Could Wolfram|Alpha dethrone Google? More to the point, does it have verb potential?

And if so, will it make us even stupider? Only one more week until we find out! This could be the datahead's ideal engine:

It'll tell you the family, genus, species, and caloric value of an apple, and it'll forecast Apple's stock price, but it won't give you apple pie recipes. It'll tell you the box office take of the first "Star Trek" movie, but it won't tell you the theater where you can see the newest "Star Trek" movie.

But a technical audience is still big. This could unlock a lot of data that students, research assistants, lawyers, marketing managers, financial analysts, and scientists might not have readily available. And those folks are important, too--just the kind of influential folks people with Web sites like to reach. (CNET)

On the other hand, I don't see "Wolfram|Alpha" becoming a verb anytime soon. "I Wolframed the depth of the Grand Canyon"? "I W|A'd the distance to the moon"? "I WAlphed my ex"? I think I make my point.

Wolfram|Alpha launches May 18. In the meantime, you can watch the really poor quality demo video after the fold.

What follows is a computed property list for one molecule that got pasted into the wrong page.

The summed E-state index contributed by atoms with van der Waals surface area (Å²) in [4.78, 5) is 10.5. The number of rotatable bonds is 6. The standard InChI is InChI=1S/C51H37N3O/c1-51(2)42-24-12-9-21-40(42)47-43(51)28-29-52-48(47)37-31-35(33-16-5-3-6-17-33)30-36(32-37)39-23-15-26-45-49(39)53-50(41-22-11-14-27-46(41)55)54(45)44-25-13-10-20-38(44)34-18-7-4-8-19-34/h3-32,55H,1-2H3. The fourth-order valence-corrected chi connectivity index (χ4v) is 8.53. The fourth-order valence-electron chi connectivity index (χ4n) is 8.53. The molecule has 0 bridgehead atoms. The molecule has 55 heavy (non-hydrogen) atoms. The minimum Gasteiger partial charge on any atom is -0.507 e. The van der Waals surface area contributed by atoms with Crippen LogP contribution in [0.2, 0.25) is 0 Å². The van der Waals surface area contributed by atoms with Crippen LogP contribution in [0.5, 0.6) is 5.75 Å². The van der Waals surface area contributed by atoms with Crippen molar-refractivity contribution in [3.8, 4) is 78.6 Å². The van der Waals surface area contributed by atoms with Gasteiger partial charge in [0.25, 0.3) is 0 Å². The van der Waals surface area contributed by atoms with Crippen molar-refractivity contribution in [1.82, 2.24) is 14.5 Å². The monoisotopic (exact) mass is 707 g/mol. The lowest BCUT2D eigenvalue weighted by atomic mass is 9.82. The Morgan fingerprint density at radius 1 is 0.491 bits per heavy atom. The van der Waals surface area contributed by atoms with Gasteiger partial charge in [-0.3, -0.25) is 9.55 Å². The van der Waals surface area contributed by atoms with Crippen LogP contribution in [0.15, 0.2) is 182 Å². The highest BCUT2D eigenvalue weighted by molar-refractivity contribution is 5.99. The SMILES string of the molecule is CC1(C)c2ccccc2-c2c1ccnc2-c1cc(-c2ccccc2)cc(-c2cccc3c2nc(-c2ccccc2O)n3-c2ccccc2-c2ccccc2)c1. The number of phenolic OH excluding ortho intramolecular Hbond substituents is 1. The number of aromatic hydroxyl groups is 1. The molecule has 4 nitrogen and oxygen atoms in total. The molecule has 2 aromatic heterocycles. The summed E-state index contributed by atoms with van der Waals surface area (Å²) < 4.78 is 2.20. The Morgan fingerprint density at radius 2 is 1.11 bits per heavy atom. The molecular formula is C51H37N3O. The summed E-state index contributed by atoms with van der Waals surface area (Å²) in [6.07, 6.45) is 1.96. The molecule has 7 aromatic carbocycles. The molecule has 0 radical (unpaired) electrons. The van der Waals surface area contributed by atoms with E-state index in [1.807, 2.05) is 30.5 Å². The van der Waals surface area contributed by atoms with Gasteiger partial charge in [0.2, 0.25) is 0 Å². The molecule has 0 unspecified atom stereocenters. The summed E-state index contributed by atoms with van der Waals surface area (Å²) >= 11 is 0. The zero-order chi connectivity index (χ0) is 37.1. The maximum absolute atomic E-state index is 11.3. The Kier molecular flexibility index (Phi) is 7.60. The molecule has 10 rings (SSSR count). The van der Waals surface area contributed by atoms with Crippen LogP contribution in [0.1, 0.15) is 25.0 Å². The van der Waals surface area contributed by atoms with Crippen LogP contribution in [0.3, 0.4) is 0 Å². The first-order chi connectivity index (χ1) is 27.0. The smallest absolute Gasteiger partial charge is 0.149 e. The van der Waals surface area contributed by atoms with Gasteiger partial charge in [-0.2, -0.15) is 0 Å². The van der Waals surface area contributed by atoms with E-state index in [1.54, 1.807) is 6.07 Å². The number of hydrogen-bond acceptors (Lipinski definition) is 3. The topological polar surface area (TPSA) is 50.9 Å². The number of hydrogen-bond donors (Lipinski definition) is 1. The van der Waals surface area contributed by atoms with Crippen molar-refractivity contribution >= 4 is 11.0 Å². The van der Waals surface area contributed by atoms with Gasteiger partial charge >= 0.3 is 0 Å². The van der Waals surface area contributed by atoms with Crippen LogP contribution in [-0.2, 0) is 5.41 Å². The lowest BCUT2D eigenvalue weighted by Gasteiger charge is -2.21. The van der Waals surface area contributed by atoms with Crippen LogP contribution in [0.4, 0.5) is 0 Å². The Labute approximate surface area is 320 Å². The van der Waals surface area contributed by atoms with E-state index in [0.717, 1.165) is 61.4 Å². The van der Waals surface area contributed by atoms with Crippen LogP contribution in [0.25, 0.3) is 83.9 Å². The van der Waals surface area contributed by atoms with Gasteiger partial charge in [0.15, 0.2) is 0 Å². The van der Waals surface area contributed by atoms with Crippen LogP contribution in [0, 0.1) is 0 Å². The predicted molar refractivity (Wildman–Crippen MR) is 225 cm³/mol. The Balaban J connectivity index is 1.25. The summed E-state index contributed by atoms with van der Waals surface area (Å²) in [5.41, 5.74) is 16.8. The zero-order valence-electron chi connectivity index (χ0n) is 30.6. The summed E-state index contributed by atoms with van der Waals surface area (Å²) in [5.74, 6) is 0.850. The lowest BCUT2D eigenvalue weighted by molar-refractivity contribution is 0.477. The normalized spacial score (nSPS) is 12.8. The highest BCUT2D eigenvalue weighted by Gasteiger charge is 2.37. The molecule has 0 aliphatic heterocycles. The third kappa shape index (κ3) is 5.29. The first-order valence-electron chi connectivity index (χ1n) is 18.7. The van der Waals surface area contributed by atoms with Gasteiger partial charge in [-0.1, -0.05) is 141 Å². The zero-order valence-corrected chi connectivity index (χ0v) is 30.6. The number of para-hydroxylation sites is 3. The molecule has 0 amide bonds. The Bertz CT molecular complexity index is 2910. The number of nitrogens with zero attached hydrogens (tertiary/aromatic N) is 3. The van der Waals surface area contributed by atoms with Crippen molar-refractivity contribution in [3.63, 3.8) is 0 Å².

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if you use words like "stupider" (as opposed to writing "more stupid") people may wonder if you've been Wolfram|Alpha-ing too much!

I like Google. It is hard to remember life without it. Back in the early days of the web, I used to own a telephone sized book--The Internet White Pages--a listing of different web sites, categorized and indexed like a phone book. I don't remember it being very useful, but in the days before search, finding a web site was often an exercise in frustration.

I am looking forward to Wolfram Alpha. Unlike Cuil, it is not looking to be the new Google. It seems optimized to solve a different kind of problem. I hope they succeed.

Greg and Kevin, yeah, I agree it's not going head to head with Google. I think it's interesting that the press coverage is spinning it that way though. Is there no other framework for talking about a new data interface now, or is it just too hard to explain the difference?

Although I do sympathize with the difficulty of explaining these things. I was at a Web 2.0 panel last week and someone asked about Web 3.0; I briefly considered talking about Wolfram|Alpha or some other new project and then went the easy route of not even answering, because it would have taken too long. Someone needs to come up with a nonspecialist-friendly Web 3.0 description we can all use - "semantic web" means less than nothing to most people.

Ian - but that's why stupider is such a delicious word!! It has a clear meaning, and then redoubles that meaning by being itself a representation of it! (The only other example I can think of right now is "mispelled.") It's a property that should have a name - like onomatopoeia.